Pasadena, CA— A team of astronomers led by University of Michigan’s Ian Roederer and including Carnegie’s Erika Holmbeck have identified the widest range of elements yet observed in a star beyond our own Sun. Their findings are published in The Astrophysical Journal Supplement Series.
The researchers identified 65 elements in the star, which is called HD 222925. Of these, 42 are from the bottom of the periodic table. Their identification will help astronomers understand one of the main methods by which the universe’s heavy elements were created—rapid neutron capture process.
"To the best of my knowledge, that's a record for any object beyond our Solar System. And what makes this star so unique is that it has a very high relative proportion of the elements listed along the bottom two-thirds of the periodic table. We even detected gold," explained Roederer, a former Carnegie postdoc. "These elements were made by the rapid neutron capture process. That's really the thing we're trying to study: the physics in understanding how, where and when those elements were made."
Many elements are formed by nuclear fusion, in which two atomic nuclei fuse together and release energy, creating a different, heavier atom. But elements heavier than zinc are made by a process called neutron capture, during which an existing element acquires additional neutrons one at a time that then “decay” into protons, changing the makeup of the atom into a new element.
Neutrons can be captured slowly, over long periods of time inside the star, or in a matter of seconds, when a catastrophic event causes a burst of neutrons to bombard an area. Different types of elements are created by each method. But it’s the second one that’s of interest to this research.
“Astronomers debated for many years about what phenomena could trigger such a bombardment and in 2017 it was confirmed that heavy elements could be created by the collision of two neutron stars—a discovery in which Carnegie astronomers played a crucial role,” Holmbeck said. “Certain types of supernovae could possibly also produce these heavy elements, but that remains to be observationally confirmed.”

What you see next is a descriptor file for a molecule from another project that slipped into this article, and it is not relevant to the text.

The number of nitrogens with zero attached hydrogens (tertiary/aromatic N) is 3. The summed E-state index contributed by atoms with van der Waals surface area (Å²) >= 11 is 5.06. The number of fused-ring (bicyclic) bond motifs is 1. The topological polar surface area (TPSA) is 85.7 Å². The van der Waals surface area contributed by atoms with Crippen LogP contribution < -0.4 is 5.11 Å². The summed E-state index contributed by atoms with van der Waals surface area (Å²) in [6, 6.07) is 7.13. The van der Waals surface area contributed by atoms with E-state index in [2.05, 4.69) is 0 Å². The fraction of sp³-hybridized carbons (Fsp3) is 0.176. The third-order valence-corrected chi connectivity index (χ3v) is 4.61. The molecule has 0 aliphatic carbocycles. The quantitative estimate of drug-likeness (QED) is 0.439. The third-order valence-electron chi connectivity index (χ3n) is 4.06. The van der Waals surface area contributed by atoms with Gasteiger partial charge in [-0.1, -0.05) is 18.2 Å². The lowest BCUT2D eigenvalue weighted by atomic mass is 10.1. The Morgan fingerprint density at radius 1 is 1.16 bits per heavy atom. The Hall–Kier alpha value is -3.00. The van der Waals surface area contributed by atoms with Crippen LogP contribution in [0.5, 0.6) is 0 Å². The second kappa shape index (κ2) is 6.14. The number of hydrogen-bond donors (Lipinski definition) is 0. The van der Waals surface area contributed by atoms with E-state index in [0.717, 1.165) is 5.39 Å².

Holmbeck is working on a follow-up paper to determine whether the chemical abundances observed in HD 222925 were formed by a neutron star merger or a supernova.
“The additional elements identified in this study provide a new baseline that can be compared
to simulations, which we can use to reveal the origin story of the heavy elements seen in HD 222925's unique chemical signature.”
The material the team identified in HD 222925 was synthesized very early in the universe’s youth. It was ejected and thrown back into space, where it later reformed into the star they were studying. This means that HD 222925 can be used as a proxy for what a neutron star merger or supernova would have produced.
Crucially, the astronomers used an instrument on the Hubble Space Telescope that can collect ultraviolet spectra. This was key in allowing the astronomers to collect light in the ultraviolet part of the light spectrum—light that is faint, coming from a cool star such as HD 222925. The astronomers also used one of the Magellan telescopes at Carnegie’s Las Campanas Observatory in Chile to collect light from HD 222925 in the optical part of the light spectrum.
These spectra encode the "chemical fingerprint" of elements within stars, and reading these spectra allows the astronomers not only to identify the elements contained in the star, but also how much of an element the star contains.
"We now know the detailed element-by-element output of some r-process event that happened early in the universe," said co-author Anna Frebel of MIT. "Any model that tries to understand what's going on with the r-process has to be able to reproduce that."
Many of the study co-authors are part of a group called the R-Process Alliance, a group of astrophysicists dedicated to solving the big questions of the r-process. This project marks one of the team's key goals: identifying which elements, and in what amounts, were produced in the r-process in an unprecedented level of detail.
This work was supported by NASA through grants from the Space Telescope Science Institute, which is operated by the Association of Universities for Research in Astronomy, Incorporated, under a NASA contract; the U.S. National Science Foundation; the NASA Astrophysics Data Analysis Program; the U.S. Department of Energy, and NOIRLab, which is managed by AURA under a cooperative agreement with the NSF.